Modelling the impact<br />Programmes to improve cognitive skills through schools take time to implement and to have their ...
Relationship between test performance and economic outcomesAnnual improved GDP from raising performance by 25 PISA points<...
Increase average performance by 25 PISA points (Total 115 trillion $)<br />bn$<br />
Catching up with Finland (total 260 trillion $)<br />bn$<br />
Catching up with Finland(in percent of GDP)<br />% currrent GDP<br />
Interest science<br />Indicate curiosity in science and science-related issues and endeavours<br />Demonstrate willingness...
Global</li></ul>Competencies<br /><ul><li>Identify scientific issues
Explain phenomena scientifically
Use scientific evidence</li></ul>Knowledge<br /><ul><li>Knowledge of science
Knowledge about science</li></ul>Attitudes<br />-Interest in science<br />-Support for scientific enquiry<br />-Responsibi...
Strengths and weaknesses of countries in science relative to their overall performanceFrance<br />Science competencies<br ...
Strengths and weaknesses of countries in science relative to their overall performanceCzech Republic<br />Scientific compe...
High science performance<br />Average performanceof 15-year-olds in science – extrapolate and apply<br />High average perf...
High science performance<br />Durchschnittliche Schülerleistungen im Bereich Mathematik<br />High average performance<br /...
Student performance<br />PISA Index of socio-economic background<br />Advantage<br />Disadvantage<br />School performance ...
Student performance<br />PISA Index of socio-economic background<br />Advantage<br />Disadvantage<br />School performance ...
Altering content or pace of curriculum
Improving instructional techniques
Changing the learning environment in schools and classrooms
Standards and accountability
Teacher professional development</li></li></ul><li>Student performance<br />PISA Index of socio-economic background<br />A...
Different to socio-economically targeted policies, efforts are directed to ameliorating economic circumstances, rather tha...
Student performance<br />PISA Index of socio-economic background<br />Advantage<br />Disadvantage<br />School performance ...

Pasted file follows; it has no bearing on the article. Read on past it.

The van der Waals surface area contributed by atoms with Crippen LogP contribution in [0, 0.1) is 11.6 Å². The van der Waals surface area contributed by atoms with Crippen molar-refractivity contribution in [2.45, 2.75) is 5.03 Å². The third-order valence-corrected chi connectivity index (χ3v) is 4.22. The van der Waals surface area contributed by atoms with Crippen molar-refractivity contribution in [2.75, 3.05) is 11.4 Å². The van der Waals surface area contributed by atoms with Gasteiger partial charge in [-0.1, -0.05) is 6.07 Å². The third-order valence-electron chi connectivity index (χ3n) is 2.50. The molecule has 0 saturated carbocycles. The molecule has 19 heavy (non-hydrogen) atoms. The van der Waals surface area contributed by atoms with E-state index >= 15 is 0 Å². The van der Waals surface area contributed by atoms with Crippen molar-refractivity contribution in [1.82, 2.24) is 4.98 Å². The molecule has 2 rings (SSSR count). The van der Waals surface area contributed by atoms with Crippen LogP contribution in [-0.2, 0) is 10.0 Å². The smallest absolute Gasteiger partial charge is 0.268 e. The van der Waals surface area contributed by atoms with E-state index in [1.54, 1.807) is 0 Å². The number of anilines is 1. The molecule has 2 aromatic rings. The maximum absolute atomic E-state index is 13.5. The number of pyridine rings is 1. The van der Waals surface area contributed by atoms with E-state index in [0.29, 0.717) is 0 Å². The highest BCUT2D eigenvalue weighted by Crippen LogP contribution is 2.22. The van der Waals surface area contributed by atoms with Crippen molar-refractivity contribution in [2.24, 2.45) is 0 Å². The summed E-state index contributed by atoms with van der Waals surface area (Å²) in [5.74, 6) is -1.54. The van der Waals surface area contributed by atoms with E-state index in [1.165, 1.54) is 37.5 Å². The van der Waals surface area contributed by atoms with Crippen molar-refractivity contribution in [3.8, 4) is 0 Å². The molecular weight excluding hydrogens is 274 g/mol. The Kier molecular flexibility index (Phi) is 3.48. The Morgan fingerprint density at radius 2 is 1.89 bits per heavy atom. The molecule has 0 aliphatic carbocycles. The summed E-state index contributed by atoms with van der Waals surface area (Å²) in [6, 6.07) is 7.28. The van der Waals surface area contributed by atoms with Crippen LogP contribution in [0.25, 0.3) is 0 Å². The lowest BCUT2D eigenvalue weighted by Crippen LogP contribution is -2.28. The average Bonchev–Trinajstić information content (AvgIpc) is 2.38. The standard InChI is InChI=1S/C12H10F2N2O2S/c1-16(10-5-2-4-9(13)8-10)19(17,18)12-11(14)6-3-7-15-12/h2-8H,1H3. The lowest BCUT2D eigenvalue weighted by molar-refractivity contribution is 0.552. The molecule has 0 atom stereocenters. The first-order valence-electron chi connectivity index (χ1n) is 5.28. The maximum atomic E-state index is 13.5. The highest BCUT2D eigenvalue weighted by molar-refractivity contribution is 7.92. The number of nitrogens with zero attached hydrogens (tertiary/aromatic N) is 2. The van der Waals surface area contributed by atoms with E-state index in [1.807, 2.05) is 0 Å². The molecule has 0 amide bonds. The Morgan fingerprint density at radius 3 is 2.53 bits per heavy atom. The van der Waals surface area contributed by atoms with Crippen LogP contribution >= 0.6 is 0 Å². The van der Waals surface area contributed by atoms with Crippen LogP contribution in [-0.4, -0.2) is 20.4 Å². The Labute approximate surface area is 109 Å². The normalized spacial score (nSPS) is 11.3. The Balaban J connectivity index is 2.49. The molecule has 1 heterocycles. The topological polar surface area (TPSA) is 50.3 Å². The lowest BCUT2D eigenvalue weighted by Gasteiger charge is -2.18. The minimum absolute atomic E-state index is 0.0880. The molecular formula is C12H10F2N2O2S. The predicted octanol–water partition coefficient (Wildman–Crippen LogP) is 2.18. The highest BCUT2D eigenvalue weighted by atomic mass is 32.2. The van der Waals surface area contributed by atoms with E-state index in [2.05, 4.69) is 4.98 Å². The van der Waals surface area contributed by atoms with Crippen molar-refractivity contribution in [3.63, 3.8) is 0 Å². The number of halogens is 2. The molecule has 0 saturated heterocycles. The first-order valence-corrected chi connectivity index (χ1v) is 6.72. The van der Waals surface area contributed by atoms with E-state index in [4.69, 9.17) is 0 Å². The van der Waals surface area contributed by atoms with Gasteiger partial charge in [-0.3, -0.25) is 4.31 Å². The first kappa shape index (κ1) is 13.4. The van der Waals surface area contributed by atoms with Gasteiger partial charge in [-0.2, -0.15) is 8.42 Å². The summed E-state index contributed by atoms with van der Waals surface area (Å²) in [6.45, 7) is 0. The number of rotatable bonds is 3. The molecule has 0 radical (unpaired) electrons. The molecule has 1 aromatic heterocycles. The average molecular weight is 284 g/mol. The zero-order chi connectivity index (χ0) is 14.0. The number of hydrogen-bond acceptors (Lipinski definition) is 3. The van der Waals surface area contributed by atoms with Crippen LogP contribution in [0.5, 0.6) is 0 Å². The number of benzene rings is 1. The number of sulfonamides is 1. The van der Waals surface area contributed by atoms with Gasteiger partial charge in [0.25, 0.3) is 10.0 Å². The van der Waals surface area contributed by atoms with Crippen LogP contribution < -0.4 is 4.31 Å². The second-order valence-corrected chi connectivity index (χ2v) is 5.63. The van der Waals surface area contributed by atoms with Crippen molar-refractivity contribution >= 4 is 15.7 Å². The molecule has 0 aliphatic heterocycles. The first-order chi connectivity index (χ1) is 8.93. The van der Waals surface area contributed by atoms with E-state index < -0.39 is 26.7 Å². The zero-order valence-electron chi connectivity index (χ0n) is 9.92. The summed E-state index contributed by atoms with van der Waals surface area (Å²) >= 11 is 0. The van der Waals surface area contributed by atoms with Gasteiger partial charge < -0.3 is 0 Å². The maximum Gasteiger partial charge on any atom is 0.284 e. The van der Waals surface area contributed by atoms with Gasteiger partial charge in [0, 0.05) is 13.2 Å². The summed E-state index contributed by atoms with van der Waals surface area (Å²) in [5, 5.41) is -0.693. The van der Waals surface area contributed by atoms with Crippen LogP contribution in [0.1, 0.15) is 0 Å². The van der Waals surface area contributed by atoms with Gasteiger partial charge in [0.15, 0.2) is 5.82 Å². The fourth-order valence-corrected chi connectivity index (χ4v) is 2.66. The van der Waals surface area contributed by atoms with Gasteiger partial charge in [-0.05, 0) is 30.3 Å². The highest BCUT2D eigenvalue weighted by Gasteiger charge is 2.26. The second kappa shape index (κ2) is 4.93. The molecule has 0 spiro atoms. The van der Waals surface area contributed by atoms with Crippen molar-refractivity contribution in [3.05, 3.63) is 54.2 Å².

Students are often also identified through other risk factors, e.g. immigration, ethnicity, low-income community</li></ul>...
Student performance<br />PISA Index of socio-economic background<br />Advantage<br />Disadvantage<br />School performance ...
Early intervention programmes
Remedial and recovery programmes
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AACTE Wilbur Cohen Lecture - Teachers teaching and learning

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The presentation reviews international trends in the development of education systems

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AACTE Wilbur Cohen Lecture - Teachers teaching and learning

  1. 1. Is the sky the limit to educational improvement?<br />AACTEBenchmarking international best practiceAtlanta, February 20, 2009<br />Andreas SchleicherEducation Policy Advisor of the OECD Secretary-General<br />Email: Andreas.Schleicher@OECD.org: <br />Twitter: @SchleicherEDU<br />
  2. 2.
  3. 3. Is the sky the limit?<br />1.There is nowhere to hide<br />The yardstick for educational success is no longer improvement by national standards but the best performing systems internationally<br />2.Where we are – and where we can be <br />Where the US and other countries stand <br />What the best performing countries show can be achieved<br />3.How we can get there<br />Some policy levers that emerge from international comparisons <br />